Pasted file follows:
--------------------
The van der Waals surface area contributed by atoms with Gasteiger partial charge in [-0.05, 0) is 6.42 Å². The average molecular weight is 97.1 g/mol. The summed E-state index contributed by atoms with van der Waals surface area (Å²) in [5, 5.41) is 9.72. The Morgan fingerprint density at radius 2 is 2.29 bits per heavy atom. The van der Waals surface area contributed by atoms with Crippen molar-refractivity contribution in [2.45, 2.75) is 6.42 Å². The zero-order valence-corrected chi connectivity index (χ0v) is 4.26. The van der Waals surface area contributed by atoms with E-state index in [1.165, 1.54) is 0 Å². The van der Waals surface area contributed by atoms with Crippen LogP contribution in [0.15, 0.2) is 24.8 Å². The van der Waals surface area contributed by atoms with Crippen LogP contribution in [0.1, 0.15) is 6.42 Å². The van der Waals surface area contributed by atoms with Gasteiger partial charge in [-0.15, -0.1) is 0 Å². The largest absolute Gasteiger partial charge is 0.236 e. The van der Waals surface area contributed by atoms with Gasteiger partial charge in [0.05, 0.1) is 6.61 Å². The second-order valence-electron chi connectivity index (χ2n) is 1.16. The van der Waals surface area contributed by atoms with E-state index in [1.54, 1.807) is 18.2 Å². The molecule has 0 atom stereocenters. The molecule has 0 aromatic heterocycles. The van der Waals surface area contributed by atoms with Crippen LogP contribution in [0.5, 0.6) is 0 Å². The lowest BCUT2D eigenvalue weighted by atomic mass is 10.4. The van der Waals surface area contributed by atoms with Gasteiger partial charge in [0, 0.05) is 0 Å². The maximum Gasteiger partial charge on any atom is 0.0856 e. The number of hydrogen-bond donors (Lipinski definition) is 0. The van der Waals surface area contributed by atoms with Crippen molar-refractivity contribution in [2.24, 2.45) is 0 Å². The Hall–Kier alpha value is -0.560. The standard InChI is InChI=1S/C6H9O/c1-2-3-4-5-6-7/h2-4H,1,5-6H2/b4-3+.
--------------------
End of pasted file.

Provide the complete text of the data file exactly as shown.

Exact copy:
The van der Waals surface area contributed by atoms with Gasteiger partial charge in [-0.05, 0) is 6.42 Å². The average molecular weight is 97.1 g/mol. The summed E-state index contributed by atoms with van der Waals surface area (Å²) in [5, 5.41) is 9.72. The Morgan fingerprint density at radius 2 is 2.29 bits per heavy atom. The van der Waals surface area contributed by atoms with Crippen molar-refractivity contribution in [2.45, 2.75) is 6.42 Å². The zero-order valence-corrected chi connectivity index (χ0v) is 4.26. The van der Waals surface area contributed by atoms with E-state index in [1.165, 1.54) is 0 Å². The van der Waals surface area contributed by atoms with Crippen LogP contribution in [0.15, 0.2) is 24.8 Å². The van der Waals surface area contributed by atoms with Crippen LogP contribution in [0.1, 0.15) is 6.42 Å². The van der Waals surface area contributed by atoms with Gasteiger partial charge in [-0.15, -0.1) is 0 Å². The largest absolute Gasteiger partial charge is 0.236 e. The van der Waals surface area contributed by atoms with Gasteiger partial charge in [0.05, 0.1) is 6.61 Å². The second-order valence-electron chi connectivity index (χ2n) is 1.16. The van der Waals surface area contributed by atoms with E-state index in [1.54, 1.807) is 18.2 Å². The molecule has 0 atom stereocenters. The molecule has 0 aromatic heterocycles. The van der Waals surface area contributed by atoms with Crippen LogP contribution in [0.5, 0.6) is 0 Å². The lowest BCUT2D eigenvalue weighted by atomic mass is 10.4. The van der Waals surface area contributed by atoms with Gasteiger partial charge in [0, 0.05) is 0 Å². The maximum Gasteiger partial charge on any atom is 0.0856 e. The number of hydrogen-bond donors (Lipinski definition) is 0. The van der Waals surface area contributed by atoms with Crippen molar-refractivity contribution in [2.24, 2.45) is 0 Å². The Hall–Kier alpha value is -0.560. The standard InChI is InChI=1S/C6H9O/c1-2-3-4-5-6-7/h2-4H,1,5-6H2/b4-3+.